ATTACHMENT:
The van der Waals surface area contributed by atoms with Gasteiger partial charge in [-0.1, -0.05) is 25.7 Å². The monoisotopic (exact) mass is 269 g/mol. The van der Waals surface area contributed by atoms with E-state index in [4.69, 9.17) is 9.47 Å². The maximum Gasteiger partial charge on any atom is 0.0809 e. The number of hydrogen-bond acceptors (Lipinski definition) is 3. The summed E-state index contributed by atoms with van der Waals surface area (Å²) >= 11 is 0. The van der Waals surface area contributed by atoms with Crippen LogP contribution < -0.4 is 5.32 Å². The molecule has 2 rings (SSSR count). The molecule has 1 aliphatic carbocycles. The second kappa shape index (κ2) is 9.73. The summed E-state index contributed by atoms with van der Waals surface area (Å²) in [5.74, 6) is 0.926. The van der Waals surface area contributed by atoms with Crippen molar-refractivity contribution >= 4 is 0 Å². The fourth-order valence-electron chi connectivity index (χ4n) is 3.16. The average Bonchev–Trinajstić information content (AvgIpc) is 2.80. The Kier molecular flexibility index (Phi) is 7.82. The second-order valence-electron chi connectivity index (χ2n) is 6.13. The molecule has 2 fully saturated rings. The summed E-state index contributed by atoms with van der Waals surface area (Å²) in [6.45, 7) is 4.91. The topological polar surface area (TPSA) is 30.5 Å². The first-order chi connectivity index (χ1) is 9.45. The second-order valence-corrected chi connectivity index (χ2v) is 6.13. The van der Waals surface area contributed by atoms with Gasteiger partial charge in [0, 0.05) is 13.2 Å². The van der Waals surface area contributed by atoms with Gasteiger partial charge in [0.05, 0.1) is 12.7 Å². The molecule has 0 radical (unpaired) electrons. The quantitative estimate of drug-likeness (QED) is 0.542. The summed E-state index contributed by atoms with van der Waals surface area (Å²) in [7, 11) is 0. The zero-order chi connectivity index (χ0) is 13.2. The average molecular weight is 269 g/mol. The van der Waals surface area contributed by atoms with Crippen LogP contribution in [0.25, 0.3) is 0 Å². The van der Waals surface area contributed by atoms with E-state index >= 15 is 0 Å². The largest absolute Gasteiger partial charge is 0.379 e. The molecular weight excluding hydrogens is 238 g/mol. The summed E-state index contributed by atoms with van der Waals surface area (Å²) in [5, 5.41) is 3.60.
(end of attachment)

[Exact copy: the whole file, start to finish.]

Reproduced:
The van der Waals surface area contributed by atoms with Gasteiger partial charge in [-0.1, -0.05) is 25.7 Å². The monoisotopic (exact) mass is 269 g/mol. The van der Waals surface area contributed by atoms with E-state index in [4.69, 9.17) is 9.47 Å². The maximum Gasteiger partial charge on any atom is 0.0809 e. The number of hydrogen-bond acceptors (Lipinski definition) is 3. The summed E-state index contributed by atoms with van der Waals surface area (Å²) >= 11 is 0. The van der Waals surface area contributed by atoms with Crippen LogP contribution < -0.4 is 5.32 Å². The molecule has 2 rings (SSSR count). The molecule has 1 aliphatic carbocycles. The second kappa shape index (κ2) is 9.73. The summed E-state index contributed by atoms with van der Waals surface area (Å²) in [5.74, 6) is 0.926. The van der Waals surface area contributed by atoms with Crippen molar-refractivity contribution >= 4 is 0 Å². The fourth-order valence-electron chi connectivity index (χ4n) is 3.16. The average Bonchev–Trinajstić information content (AvgIpc) is 2.80. The Kier molecular flexibility index (Phi) is 7.82. The second-order valence-electron chi connectivity index (χ2n) is 6.13. The molecule has 2 fully saturated rings. The summed E-state index contributed by atoms with van der Waals surface area (Å²) in [6.45, 7) is 4.91. The topological polar surface area (TPSA) is 30.5 Å². The first-order chi connectivity index (χ1) is 9.45. The second-order valence-corrected chi connectivity index (χ2v) is 6.13. The van der Waals surface area contributed by atoms with Gasteiger partial charge in [0, 0.05) is 13.2 Å². The van der Waals surface area contributed by atoms with Gasteiger partial charge in [0.05, 0.1) is 12.7 Å². The molecule has 0 radical (unpaired) electrons. The quantitative estimate of drug-likeness (QED) is 0.542. The summed E-state index contributed by atoms with van der Waals surface area (Å²) in [7, 11) is 0. The zero-order chi connectivity index (χ0) is 13.2. The average molecular weight is 269 g/mol. The van der Waals surface area contributed by atoms with Crippen LogP contribution in [0.25, 0.3) is 0 Å². The van der Waals surface area contributed by atoms with E-state index >= 15 is 0 Å². The largest absolute Gasteiger partial charge is 0.379 e. The molecular weight excluding hydrogens is 238 g/mol. The summed E-state index contributed by atoms with van der Waals surface area (Å²) in [5, 5.41) is 3.60.